Being a comprehensive college of technology with four- and two-year programs across the spectrum in advanced manufacturing, Alfred State is a critical academic partner in this initiative and has enhanced the curriculum at Burgard while providing associate degrees to students who complete a 13th year.
Lt. Gov. Kathy Hochul toured Burgard High School in celebration of the grant, and later complimented the program while visiting Alfred State. She emphasized the importance of preparing students for employers who are seeking manufacturing and STEM-related skills.
“A lot of (students) become inspired to know the great possibility they have to change the world through using the skills they can learn with a STEM degree,” Hochul told a room full of educators assembled at the college for the 2017 New York State STEM Summer Institute. “That’s why I get so fired up about this.”
For the fifth straight year, TD Ameritrade Institutional awarded NextGen RIA Scholarships of $5,000 each to students around the country who are pursuing bachelor’s degrees in financial planning. Among the dozen recipients this year was Alfred State’s own Adam Wilkins, a financial planning major from Rochester.
As one of the scholarship winners, Wilkins traveled to New York City, where he participated in a tour of the Financial District given by TD Ameritrade. Wilkins and his fellow winners were able to visit the Nasdaq MarketSite in Times Square and help ring the closing bell on July 18.
“I felt honored to have been chosen as one of the recipients of the TD Ameritrade NextGen Scholarship,” Wilkins said. “Going to New York City and ringing the Nasdaq closing bell was an amazing once-in-a-lifetime experience that I am grateful and blessed to have been a part of. It is both exciting and encouraging to see TD Ameritrade's commitment to the next generation of financial advisors, and I look forward to giving back so freely in the same spirit in which they have done.”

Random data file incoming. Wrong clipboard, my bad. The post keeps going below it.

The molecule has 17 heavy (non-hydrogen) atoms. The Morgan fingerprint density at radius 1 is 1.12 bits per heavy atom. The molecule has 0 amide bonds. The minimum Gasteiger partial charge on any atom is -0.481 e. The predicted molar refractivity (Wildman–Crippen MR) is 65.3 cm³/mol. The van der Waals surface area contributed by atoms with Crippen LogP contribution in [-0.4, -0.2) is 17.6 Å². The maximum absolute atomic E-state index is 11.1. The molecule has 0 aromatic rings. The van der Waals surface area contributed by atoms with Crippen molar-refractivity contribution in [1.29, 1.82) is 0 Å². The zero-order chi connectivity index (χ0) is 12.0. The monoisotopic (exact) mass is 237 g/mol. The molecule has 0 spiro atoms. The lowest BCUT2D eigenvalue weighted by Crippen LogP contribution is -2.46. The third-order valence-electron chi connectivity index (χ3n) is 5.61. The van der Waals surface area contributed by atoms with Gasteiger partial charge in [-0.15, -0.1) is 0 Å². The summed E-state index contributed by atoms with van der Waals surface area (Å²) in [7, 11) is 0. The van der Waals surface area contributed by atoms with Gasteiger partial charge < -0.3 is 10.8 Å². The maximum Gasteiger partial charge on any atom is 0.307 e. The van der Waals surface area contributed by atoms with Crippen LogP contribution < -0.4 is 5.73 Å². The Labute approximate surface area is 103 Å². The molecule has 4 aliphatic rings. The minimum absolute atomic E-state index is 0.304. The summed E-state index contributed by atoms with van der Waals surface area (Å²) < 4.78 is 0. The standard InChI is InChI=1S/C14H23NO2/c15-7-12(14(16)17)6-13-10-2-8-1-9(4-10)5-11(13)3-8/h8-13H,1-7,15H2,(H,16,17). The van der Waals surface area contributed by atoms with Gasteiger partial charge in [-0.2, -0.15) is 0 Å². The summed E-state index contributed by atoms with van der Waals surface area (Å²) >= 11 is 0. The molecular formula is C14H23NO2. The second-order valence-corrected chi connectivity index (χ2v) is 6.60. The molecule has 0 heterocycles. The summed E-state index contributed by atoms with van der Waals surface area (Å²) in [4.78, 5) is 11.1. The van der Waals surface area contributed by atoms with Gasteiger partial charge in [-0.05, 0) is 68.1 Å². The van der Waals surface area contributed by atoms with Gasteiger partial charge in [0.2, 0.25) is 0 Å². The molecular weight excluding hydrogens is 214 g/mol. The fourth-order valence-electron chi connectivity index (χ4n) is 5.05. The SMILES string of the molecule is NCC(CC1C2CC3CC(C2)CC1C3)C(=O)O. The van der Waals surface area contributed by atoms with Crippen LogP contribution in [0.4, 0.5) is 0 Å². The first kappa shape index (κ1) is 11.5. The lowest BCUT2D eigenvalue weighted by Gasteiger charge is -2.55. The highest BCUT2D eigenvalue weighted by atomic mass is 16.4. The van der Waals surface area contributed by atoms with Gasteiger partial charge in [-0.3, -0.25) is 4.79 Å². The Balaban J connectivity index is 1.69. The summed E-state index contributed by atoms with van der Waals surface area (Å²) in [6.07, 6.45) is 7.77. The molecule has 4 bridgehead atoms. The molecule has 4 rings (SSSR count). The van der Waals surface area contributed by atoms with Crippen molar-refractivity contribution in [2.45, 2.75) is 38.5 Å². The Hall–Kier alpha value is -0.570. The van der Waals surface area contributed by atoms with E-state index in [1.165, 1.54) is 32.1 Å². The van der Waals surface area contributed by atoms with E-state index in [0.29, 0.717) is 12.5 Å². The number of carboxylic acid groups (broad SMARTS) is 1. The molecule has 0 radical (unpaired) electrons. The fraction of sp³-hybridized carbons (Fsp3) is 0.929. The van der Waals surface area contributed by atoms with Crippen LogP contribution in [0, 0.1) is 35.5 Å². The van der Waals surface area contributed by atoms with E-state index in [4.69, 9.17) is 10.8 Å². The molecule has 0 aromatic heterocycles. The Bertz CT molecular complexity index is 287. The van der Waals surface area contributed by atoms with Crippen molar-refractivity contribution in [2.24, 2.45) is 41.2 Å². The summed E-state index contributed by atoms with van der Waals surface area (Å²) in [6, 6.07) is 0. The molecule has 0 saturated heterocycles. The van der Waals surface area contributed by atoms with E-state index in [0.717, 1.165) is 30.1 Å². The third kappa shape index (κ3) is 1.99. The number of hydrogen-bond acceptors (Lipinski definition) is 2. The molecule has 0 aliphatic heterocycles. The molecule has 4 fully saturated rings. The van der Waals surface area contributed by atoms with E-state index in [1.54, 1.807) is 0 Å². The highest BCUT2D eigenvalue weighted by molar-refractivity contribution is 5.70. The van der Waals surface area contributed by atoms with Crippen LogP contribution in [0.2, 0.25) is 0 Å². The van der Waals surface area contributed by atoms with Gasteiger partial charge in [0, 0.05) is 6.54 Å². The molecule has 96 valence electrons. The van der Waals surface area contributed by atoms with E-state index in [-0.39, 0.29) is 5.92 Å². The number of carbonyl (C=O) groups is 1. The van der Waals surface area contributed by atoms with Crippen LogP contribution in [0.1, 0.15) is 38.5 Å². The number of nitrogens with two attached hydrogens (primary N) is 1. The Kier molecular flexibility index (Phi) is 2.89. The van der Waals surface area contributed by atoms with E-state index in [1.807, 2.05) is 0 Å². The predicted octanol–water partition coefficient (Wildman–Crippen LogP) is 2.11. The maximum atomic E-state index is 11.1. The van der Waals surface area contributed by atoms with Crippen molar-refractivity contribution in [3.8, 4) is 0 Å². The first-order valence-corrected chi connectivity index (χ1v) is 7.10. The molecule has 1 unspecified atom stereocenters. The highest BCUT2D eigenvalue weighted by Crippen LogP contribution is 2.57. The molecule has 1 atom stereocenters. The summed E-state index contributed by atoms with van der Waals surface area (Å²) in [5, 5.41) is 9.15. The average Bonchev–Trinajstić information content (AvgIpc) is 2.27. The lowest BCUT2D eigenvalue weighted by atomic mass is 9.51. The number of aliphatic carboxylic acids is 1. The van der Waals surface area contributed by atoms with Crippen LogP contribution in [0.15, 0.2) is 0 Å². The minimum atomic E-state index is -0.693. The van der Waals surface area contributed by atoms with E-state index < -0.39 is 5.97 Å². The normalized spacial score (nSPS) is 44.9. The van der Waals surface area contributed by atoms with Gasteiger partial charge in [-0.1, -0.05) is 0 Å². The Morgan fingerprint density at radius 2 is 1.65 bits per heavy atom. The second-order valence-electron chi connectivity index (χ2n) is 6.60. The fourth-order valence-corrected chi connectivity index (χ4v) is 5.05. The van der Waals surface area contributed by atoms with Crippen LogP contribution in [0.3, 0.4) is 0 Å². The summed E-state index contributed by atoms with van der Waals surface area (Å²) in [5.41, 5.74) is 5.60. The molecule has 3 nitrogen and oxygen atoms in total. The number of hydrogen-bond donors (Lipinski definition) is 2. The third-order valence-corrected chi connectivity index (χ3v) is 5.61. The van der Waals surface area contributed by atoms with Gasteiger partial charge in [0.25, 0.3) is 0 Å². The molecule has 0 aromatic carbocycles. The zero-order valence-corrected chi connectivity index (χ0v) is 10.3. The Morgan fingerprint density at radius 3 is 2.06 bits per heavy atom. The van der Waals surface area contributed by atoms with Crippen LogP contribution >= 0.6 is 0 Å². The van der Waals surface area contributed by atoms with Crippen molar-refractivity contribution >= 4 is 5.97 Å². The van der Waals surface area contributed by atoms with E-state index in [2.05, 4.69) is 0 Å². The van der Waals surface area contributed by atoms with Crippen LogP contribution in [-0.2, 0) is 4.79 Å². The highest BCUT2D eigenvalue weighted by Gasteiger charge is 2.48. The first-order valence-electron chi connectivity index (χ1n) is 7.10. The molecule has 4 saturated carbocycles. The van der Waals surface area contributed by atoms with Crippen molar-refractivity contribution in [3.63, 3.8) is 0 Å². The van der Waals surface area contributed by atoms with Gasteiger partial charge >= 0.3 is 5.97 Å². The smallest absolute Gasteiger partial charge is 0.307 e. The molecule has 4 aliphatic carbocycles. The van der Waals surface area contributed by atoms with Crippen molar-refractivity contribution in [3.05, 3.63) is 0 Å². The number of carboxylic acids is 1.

In addition to the scholarships, TD Ameritrade Institutional awarded grants to two universities as part of its effort to encourage more schools to develop or enhance their financial planning degree programs, and help increase the ranks of graduates joining the RIA (registered investment advisors) industry.
Kate Healy, managing director of Generation Next for TD Ameritrade Institutional, spoke to the scholarship winners about the great demand for young financial planners and offered ways they can enhance their job prospects.
“There will be more retirement parties than graduation parties in the RIA industry over the next few years,” Healy said. “We encourage aspiring financial planners to stay engaged with their schools and their program directors, because that’s where most independent advisors go when they’re looking for young talent.”
TD Ameritrade is an industry leader in developing programs designed to raise awareness of the outstanding career prospects in financial planning and in encouraging more universities to expand their degree programs. Over a 10-year period, TD Ameritrade has committed to investing more than $4.5 million through scholarships, grants, and other education programs.